- If you are not heterosexual, then something is wrong with you. You “have same-sex attraction” the same way others have an ailment or a birth defect. It is never a good thing to “have same-sex attraction.” It is a pitiable position, one that may mean that you will have to forgo heterosexual marriage and remain single your entire life. Again, people “struggle with” or “suffer from” this attraction; it’s a burden, a trial, an affliction, an incurable and lifelong disease.
- Fortunately, because it is not a part of your core identity, and only a defect of mortality, God will take it away from you after you die. Heaven will at last bring relief from these defective feelings. You will be straight as you were always intended to be.
Now for some people, this narrative works fine. Some genuinely feel that they were meant to be straight and that their feelings are just a mistake. For them the phrase “having same-sex attraction” may be a perfect fit, and we should respect their choice in words. Nothing is worse than thinking that what works for one person should work for everyone else in exactly the same way. To those people that say that their same-sex attraction is not a part of their identity, and that it is a foreign addition to their eternal self, I support you in your decision and will respect your terminology.
But as for my own experience, I find it very difficult to view myself as broken for life. When I still identified as same-sex attracted, every talk about the importance of marriage and family reminded me that my sexuality was broken and defective, with little hope of it ever being fixed in this life. No amount of prayer or personal righteousness would fix it. No psychotherapy or gender-wholeness exercise. I had a life-long, incurable disease, and it sucked.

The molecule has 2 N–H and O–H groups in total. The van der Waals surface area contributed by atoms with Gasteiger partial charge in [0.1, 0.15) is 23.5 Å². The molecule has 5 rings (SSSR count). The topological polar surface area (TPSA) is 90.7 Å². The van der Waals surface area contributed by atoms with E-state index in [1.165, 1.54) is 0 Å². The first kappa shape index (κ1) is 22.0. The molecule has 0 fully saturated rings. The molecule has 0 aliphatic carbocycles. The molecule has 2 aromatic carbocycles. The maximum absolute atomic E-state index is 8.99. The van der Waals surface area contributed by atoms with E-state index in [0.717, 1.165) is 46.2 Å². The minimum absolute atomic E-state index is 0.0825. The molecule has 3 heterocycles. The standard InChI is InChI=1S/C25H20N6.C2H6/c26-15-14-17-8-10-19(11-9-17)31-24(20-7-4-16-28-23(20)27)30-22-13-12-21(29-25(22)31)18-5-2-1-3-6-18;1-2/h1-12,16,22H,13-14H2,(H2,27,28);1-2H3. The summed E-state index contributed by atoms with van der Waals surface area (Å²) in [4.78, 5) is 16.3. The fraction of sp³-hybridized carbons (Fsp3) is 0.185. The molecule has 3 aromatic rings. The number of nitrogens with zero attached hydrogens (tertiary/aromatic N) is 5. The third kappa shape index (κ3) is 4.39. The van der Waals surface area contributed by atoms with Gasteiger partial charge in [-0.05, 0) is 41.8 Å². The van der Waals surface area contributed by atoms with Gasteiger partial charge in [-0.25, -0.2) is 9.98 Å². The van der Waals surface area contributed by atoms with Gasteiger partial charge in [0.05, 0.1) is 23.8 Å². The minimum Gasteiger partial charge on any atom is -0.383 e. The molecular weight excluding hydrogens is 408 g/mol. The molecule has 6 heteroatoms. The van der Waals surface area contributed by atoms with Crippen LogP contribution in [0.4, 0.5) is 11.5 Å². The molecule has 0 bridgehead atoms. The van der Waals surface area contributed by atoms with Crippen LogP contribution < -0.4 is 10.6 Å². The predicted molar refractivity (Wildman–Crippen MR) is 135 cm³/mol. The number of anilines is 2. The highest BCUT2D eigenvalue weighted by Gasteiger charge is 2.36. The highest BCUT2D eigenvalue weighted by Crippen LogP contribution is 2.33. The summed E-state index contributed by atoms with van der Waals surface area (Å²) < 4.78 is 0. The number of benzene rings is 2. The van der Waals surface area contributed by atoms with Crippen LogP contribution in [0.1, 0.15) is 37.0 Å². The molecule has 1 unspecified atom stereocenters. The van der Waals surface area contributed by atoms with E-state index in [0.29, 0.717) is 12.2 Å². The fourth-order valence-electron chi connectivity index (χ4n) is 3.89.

Depression, anxiety, and a slew of other problems followed like scavengers, harrying my battered soul. “If only I could be like all the healthy straight people!” “If only I could be a complete person!” It was a very dark place.
At some point amid the swirls of self-loathing and suicidal thoughts, I made a gradual discovery. For me at least, same-sex attraction isn’t something I “have,” it’s something I am. It’s bound up with my identity as surely as my faith in God, my masculinity, my love of learning. At first this made things worse, since I still viewed it as something negative. Now I wasn’t just sick, I was evil. A demon from Hell destined to be cast back into the pit as soon as I bit the dust. But as I became more comfortable with the idea, everything started to click into place. God didn’t create me to fail. He created me as a glorious, eternal being. And even though I don’t know how my sexuality fits into the Plan of Salvation, I know that God knows. I ask him all the time to guide me in understanding how this all works, and so far he’s let me learn mostly through trial and error. But I am learning and progressing, whereas before everything was stagnating.
And so many other aspects of my life opened up when I accepted my sexuality as part of me! My body felt like it fit better and I enjoyed exercising more. It was easier to talk to people and understand what they were feeling. I was happier than I had been for years. Studying the scriptures became a joy rather than a burden. I had been spending all my energy trying to silence a piece of me, but once I let it work as it was supposed to, it was like a missing piece of a machine was added back in, and I became fully functional again.
This is not to say that I’m sleeping with every guy I meet. In fact, I’m still celibate. But when I see a cute guy in a class, I no longer stare at the floor and wish to die. Instead I go up to him, try and get to know him, and develop a good relationship with him. For me, being gay isn’t just about who I want to have sex with. It means that I connect more intimately with men than with women. I have plenty of great female friends, but my relationships with guys are what feed that deep human need for intimacy. And when I find a guy who reciprocates, life is great. That ranges from solid friendships with straight guys to more emotional connections with gay friends. Even as a celibate guy, I’m still living the gay lifestyle: I’m gay, and I’m living my life. Mortality has never been sweeter.
So to sum up in typical Mormon fashion, I testify that God loves us—all of us, and every part of us. My sexuality is a gift from Him that he wants me to use, not burry in the earth. I will continue to seek His guidance, to find strength and forgiveness in the Savior’s Atonement as I figure out how to better serve those I love.
I am a son of God.
I am gay.
And I am glorious.
In the name of Jesus Christ, Amen.